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The Detroit News reports that 7-Eleven currently is embarking on a "road show" of sorts, going around the country to show franchisees the exotic and low-carb foods that it intends to promote in a bid to lure new customers.

Instead of hot dogs and Slurpees, the paper reports, 7-Eleven is "adding fresh sandwiches, like roasted chicken with pesto on a Parmesan kaiser roll, or offering grilled rollups like spinach and artichoke taquitos, which appeal to people who love the hot dip but need to eat over their dashboards." In addition, it is offering energy drinks and coffees that it will sell as being comparable to national brands but at a lower price point.

Part of the show was devoted to "brand names like Heinz and Hershey (that) were among the many sampling carts hawking their wares." For example, the Heinz cart demonstrated a flourless turtle brownie that will show up in 7-Eleven stores in a few months.

"We want 7-Eleven to be thought of as a very exciting places to go to see all of the latest new products," 7-Eleven CEO Jim Keyes told the paper, noting that "he sees 7-Eleven as a laboratory to test consumer preferences and changing trends. Because the company can move products quickly through its 25,000 stores, (Keyes) believes 7-Eleven can take risks on new items that other retailers cannot."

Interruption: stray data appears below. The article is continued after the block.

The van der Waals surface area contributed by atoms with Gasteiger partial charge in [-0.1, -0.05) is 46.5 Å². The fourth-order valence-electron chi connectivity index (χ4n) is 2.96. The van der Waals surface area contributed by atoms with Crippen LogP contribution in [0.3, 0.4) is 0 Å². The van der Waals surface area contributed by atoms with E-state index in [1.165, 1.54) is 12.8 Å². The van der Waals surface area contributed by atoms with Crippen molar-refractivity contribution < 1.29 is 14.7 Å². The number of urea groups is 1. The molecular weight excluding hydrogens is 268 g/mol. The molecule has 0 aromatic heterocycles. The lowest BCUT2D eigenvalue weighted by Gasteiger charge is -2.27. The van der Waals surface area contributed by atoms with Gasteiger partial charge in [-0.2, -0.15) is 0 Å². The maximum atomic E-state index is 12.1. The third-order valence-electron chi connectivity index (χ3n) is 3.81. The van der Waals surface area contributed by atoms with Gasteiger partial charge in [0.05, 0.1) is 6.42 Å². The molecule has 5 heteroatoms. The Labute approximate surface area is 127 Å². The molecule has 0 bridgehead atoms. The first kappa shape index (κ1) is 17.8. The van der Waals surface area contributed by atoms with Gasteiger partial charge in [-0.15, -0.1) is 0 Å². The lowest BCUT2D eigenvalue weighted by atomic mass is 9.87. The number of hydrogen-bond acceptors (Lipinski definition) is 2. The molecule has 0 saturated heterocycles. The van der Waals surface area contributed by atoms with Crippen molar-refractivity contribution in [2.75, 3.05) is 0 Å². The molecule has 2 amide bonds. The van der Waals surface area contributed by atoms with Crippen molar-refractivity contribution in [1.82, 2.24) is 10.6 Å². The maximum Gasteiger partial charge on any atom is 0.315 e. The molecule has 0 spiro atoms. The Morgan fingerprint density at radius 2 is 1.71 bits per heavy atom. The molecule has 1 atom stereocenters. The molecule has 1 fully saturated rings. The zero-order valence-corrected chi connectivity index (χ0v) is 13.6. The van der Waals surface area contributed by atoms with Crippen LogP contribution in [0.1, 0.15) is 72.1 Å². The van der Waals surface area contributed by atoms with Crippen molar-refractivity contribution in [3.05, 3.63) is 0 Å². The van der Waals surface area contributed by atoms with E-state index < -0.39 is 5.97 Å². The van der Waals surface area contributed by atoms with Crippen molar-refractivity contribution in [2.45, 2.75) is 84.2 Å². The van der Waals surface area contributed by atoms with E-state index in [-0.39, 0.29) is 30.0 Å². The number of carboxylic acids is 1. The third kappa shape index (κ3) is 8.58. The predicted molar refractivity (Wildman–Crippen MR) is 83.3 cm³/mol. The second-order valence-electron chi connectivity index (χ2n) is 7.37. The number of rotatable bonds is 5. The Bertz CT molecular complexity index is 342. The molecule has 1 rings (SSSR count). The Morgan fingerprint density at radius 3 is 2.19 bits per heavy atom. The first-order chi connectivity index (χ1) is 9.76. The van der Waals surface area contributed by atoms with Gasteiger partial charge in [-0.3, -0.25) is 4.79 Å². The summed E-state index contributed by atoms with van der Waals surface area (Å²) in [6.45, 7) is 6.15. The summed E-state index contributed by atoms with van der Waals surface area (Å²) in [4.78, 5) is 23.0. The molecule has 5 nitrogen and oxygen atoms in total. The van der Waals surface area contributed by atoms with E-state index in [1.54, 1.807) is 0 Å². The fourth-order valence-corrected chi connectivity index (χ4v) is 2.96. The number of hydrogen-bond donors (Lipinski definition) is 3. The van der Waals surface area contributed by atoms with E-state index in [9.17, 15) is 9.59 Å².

The paper also reports that Keyes "wants 7-Eleven to explore its potential in the financial services field. He sees a day when the chain's debit cards are found in every wallet, virtually eliminating the need to carry cash. The company has partnered with MasterCard on its new E-Cash card, a mix of a debit and credit card."
KC's View:
This is interesting on a variety of levels - the company's willingness to engage with a new customer demographic, it's desire to expand its portfolio to include financial services, and, finally, the way it is marketing itself to manufacturers.

And the walls between formats continue to come tumbling down.